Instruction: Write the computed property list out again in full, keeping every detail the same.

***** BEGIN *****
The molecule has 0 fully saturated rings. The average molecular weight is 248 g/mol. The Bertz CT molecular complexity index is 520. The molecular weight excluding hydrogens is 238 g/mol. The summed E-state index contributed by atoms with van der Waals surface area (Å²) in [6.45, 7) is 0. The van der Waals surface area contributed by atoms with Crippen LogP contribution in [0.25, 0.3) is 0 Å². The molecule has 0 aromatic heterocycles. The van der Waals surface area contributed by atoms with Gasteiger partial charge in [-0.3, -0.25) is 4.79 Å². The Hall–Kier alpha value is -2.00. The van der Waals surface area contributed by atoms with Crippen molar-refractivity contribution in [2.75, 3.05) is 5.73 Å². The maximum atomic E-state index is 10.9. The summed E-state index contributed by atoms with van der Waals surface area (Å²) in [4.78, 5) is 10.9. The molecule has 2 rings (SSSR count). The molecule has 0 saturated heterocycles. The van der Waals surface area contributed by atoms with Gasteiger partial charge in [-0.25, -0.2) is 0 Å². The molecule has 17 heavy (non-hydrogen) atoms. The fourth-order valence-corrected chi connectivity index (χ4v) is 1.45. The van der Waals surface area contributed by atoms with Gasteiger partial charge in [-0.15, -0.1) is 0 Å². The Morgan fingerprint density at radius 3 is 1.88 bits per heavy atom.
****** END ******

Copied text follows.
The molecule has 0 fully saturated rings. The average molecular weight is 248 g/mol. The Bertz CT molecular complexity index is 520. The molecular weight excluding hydrogens is 238 g/mol. The summed E-state index contributed by atoms with van der Waals surface area (Å²) in [6.45, 7) is 0. The van der Waals surface area contributed by atoms with Crippen LogP contribution in [0.25, 0.3) is 0 Å². The molecule has 0 aromatic heterocycles. The van der Waals surface area contributed by atoms with Gasteiger partial charge in [-0.3, -0.25) is 4.79 Å². The Hall–Kier alpha value is -2.00. The van der Waals surface area contributed by atoms with Crippen molar-refractivity contribution in [2.75, 3.05) is 5.73 Å². The maximum atomic E-state index is 10.9. The summed E-state index contributed by atoms with van der Waals surface area (Å²) in [4.78, 5) is 10.9. The molecule has 2 rings (SSSR count). The molecule has 0 saturated heterocycles. The van der Waals surface area contributed by atoms with Gasteiger partial charge in [-0.25, -0.2) is 0 Å². The molecule has 17 heavy (non-hydrogen) atoms. The fourth-order valence-corrected chi connectivity index (χ4v) is 1.45. The van der Waals surface area contributed by atoms with Gasteiger partial charge in [-0.15, -0.1) is 0 Å². The Morgan fingerprint density at radius 3 is 1.88 bits per heavy atom.